Canadian taxi industry launches 'The Ride' app, latest tool in fight against Uber
Taxi drivers assemble for a protest, in Toronto, on June 1, 2015. (Nathan Denette/THE CANADIAN PRESS)
TORONTO -- Canada's taxi industry has a new tool in its fight against the rise of Uber.
The Ride, a new app launched on Monday, works similarly to Uber by offering passengers a more tech-savvy way to connect with local taxi cab companies.
Like Uber, users must open a personal profile and then use the cell phone's GPS location feature before they hail a cab through the virtual service.
Unlike Uber, The Ride comes with extra fees through your wireless provider.
The app will charge a fixed $2 "convenience fee" for hailing a nearby taxi.
In smaller towns, where local cab companies may not support the app yet, The Ride will charge $1 to connect the passenger to a local dispatch centre over the phone.
The Ride was created by Toronto-based CellWand Communications, the company behind .TAXI, a voice phone service that connects customers to a local cab company for a service fee.
CellWand's new app also provides real-time public transit schedules for 75 cities and communities across the country, with plans to rollout data on bike sharing services next year.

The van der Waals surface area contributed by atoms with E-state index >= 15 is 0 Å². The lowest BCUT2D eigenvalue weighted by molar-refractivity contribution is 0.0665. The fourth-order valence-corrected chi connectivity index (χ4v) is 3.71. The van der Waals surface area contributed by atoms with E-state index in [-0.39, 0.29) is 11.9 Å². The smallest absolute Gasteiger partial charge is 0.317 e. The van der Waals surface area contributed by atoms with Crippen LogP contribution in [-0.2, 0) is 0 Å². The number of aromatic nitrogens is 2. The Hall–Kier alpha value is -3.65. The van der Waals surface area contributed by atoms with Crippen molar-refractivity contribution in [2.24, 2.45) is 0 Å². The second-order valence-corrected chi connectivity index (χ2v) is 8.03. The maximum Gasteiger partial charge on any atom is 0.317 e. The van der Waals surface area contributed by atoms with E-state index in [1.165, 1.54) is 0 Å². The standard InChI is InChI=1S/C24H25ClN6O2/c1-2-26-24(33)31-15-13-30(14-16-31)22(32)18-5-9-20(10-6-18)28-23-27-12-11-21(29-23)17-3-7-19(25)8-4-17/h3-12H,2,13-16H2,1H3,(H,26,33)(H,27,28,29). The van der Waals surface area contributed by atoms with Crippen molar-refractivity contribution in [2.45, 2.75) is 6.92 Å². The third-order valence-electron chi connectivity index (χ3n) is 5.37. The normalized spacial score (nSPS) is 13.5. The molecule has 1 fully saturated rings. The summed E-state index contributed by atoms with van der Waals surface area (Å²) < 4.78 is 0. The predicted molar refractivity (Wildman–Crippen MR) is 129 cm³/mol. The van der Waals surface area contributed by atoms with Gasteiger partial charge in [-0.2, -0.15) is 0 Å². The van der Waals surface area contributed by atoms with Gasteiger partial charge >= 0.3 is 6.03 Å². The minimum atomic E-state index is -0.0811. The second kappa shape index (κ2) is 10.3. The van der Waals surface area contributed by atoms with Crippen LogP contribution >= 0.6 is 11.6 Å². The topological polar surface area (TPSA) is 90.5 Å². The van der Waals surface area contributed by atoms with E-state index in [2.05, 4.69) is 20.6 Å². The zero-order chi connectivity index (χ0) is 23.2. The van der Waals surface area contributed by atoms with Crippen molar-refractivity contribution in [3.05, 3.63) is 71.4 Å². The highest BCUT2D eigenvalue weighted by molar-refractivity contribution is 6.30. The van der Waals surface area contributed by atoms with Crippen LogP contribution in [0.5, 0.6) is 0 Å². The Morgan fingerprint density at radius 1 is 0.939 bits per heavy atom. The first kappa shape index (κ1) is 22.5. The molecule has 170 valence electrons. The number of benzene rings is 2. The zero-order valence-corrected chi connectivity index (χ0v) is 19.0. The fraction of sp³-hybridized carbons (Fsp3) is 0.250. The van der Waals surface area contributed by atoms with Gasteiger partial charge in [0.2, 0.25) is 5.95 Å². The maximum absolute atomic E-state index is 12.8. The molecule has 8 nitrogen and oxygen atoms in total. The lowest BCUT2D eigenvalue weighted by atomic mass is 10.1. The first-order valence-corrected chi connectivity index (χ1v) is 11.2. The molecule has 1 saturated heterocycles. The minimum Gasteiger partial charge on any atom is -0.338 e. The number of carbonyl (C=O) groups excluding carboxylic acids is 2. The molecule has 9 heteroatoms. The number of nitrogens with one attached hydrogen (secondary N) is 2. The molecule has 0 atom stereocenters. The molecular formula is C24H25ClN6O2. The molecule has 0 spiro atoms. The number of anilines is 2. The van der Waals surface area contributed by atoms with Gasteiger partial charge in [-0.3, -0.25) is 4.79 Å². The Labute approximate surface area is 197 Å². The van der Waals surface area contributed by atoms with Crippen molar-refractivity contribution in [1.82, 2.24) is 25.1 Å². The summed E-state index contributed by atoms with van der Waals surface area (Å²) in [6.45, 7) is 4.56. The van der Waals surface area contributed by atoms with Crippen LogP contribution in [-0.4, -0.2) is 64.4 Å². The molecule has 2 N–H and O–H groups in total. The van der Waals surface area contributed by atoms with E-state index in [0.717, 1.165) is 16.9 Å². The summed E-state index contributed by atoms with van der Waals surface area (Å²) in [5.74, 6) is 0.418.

Canadians spent almost $1.2 billion on taxis last year, according to a report from the Competition Bureau released last month.
The federal agency found Uber prices average around 36 per cent less than a comparable cab fare.
Taxi cab operators have been clashing with Uber, urging local governments in some cities to ban the service over various concerns such as proper licensing and insurance.
In Calgary, Uber agreed last week to suspend its operations and work with lawmakers to developer a new regulatory framework.
Toronto cab drivers staged a protest last week to back their call for local bylaws that would clamp down on UberX drivers.
On Tuesday, Uber will launch UberHop in Toronto, a carpooling option that links commuters in some of the city's busiest areas during rush hour and charges a flat $5 fee. The company says it will help reduce congestion in the city's downtown core.